Bringing Your New Family Member Home
After adopting, get to a veterinarian as soon as possible. They’ll provide first-stage vaccinations if the shelter didn’t already take care of that. They should also do a full workup to catch anything the shelter veterinarians may have missed.
When you first bring your kitty home, they’ll likely want some space of their own. You may wish to confine your cat at first until they’re a bit more acclimated to their new environment. Some go for a sizable closet, a laundry room, or a bathroom. Be sure to introduce them to their cat litter box, their food, and their water. Leave a carrier box open nearby, with something comfy inside. They may wish to hide in there or under the bed until they’re more comfortable in their new home.
Gradually, allow your new cat to roam more freely. Introduce your cat to small children and other pets slowly in a controlled environment. Before long, your new cat will be ruling the roost.
Look out for fleas. If you notice your cat itching itself, keep it away from the others in the house. You can then treat it using the Capstar for cats flea medication.
Reasons Why Adopted Cats Get Returned to Shelters
An alarmingly large number of cats get returned to animal shelters. An adopted home for most cats cannot be considered a forever home. There could be some reasons like a senior cat not fit for a house with young children. The list of reasons could also include the new owner not having the mindset to give the kitty any chance to adjust. If you are thinking of adopting a cat, you must know why cats are returned to the shelter in the first place. If you know the issues, then you can prevent them.
Cats, like humans, have unique personalities. A few cars are social and affectionate, and others are solitary, independent, and reserved. Many owners return cats to shelters due to them being aloof. Most people prefer a cuddly and playful pet. They do not like an aloof cat. The other most quoted reason is scratching. Felines must scratch. It is embedded in their minds and their bodies.
The cats scratch to file claws and mark territory. It also stretches their bodies. Cats like to scratch inappropriate places like walls and furniture. Many owners return their cats to save their belongings. The problem in such cases is not the cat but the poor planning of the feline owners. It happens if the owner does not provide the cat with sufficient scratching areas, or the scratching area could be small. If you are a cat owner, and considering returning the cat due to this behavior, then you and your cat should visit a veterinarian for the best advice.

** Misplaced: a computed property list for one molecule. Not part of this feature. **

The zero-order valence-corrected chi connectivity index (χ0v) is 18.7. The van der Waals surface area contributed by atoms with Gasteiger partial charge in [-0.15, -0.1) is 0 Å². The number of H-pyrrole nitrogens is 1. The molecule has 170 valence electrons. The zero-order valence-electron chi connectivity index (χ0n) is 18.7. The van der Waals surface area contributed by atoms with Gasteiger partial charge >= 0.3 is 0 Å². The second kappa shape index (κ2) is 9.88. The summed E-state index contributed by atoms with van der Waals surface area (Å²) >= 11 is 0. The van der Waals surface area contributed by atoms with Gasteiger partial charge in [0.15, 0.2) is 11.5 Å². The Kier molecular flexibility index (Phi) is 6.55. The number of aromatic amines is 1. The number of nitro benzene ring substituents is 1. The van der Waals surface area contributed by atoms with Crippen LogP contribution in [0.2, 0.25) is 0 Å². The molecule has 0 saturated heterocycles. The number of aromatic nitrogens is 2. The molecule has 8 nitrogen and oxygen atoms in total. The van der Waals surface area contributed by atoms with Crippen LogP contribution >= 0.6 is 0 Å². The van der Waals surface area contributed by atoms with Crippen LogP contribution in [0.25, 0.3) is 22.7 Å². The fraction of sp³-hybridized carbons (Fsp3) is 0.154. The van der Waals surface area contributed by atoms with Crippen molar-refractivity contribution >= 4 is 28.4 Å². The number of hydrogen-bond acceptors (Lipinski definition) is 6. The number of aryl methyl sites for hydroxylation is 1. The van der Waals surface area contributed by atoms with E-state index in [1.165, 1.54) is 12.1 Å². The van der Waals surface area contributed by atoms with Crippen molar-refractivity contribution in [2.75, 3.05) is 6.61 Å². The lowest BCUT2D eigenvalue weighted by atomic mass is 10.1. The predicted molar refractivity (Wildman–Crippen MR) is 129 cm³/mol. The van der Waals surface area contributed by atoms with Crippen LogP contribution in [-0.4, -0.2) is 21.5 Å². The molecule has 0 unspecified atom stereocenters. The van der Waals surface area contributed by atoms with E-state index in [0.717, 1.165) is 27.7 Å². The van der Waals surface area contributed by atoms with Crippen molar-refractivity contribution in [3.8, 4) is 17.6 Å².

Many owners return sick cats. All owners like to adopt healthy kitties. Injured or sick cats could be hard to take care of, and the costly veterinary bills could be prohibitive. That is why it is vital to comprehend all financial responsibilities before owning a cat. Adopt a cat only if you have the financial strength to sponsor their needs.
A few owners return their cats, finding out that the cat does not gel well with the family. Although each cat is unique, it is hard to estimate the kitten's nature in the future when it will grow up to be an adult cat. A few cats coexist happily with children, and others are afraid of them. There is a chance that a cat may need some time to be left alone before she warms up to the household members. If you see your kitty be frightened, it means the cat does not like loud and boisterous behavior. Cats are also brought back to shelters due to new housing regulations which forbid pets from living within the gated complex.
A few owners return their cats as they find out that the cat does not gel well with the family. Although each cat is unique, it is hard to estimate the kitten's nature in the future when it will grow up to be an adult cat. A few cats co-exist happily with children, and others are afraid of them. There is a chance that a cat may need some time to be left alone before she warms up to the household members. If you see your kitty be frightened, it means the cat does not like loud and boisterous behavior. Cats are also brought back to shelters due to new housing regulations which forbid pets to live within the gated complex.
More on Bringing a Pet Home
9 Questions to Ask When Adopting a Cat
How to Choose a Litter Box and Kitty Litter
Make a Comfy Hideaway for Your Cat